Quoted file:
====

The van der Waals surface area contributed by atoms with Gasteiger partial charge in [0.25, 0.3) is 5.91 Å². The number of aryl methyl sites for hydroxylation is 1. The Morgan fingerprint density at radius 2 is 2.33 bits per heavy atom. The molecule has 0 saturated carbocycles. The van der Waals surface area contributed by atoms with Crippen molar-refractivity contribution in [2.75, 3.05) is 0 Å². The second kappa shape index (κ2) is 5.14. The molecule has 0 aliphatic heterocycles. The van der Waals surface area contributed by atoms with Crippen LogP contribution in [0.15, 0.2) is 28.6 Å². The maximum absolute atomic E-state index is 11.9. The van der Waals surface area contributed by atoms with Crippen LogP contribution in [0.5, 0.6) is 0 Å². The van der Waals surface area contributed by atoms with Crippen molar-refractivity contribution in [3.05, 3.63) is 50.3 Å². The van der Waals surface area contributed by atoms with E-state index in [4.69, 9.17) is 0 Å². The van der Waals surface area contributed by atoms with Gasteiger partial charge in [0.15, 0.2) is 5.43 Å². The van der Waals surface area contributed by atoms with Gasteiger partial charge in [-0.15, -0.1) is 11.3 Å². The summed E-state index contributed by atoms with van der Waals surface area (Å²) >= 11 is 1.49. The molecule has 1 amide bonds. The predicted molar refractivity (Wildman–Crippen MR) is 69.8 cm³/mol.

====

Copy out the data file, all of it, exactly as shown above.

The van der Waals surface area contributed by atoms with Gasteiger partial charge in [0.25, 0.3) is 5.91 Å². The number of aryl methyl sites for hydroxylation is 1. The Morgan fingerprint density at radius 2 is 2.33 bits per heavy atom. The molecule has 0 saturated carbocycles. The van der Waals surface area contributed by atoms with Crippen molar-refractivity contribution in [2.75, 3.05) is 0 Å². The second kappa shape index (κ2) is 5.14. The molecule has 0 aliphatic heterocycles. The van der Waals surface area contributed by atoms with Crippen LogP contribution in [0.15, 0.2) is 28.6 Å². The maximum absolute atomic E-state index is 11.9. The van der Waals surface area contributed by atoms with Crippen LogP contribution in [0.5, 0.6) is 0 Å². The van der Waals surface area contributed by atoms with Crippen molar-refractivity contribution in [3.05, 3.63) is 50.3 Å². The van der Waals surface area contributed by atoms with E-state index in [4.69, 9.17) is 0 Å². The van der Waals surface area contributed by atoms with Gasteiger partial charge in [0.15, 0.2) is 5.43 Å². The van der Waals surface area contributed by atoms with Gasteiger partial charge in [-0.15, -0.1) is 11.3 Å². The summed E-state index contributed by atoms with van der Waals surface area (Å²) >= 11 is 1.49. The molecule has 1 amide bonds. The predicted molar refractivity (Wildman–Crippen MR) is 69.8 cm³/mol.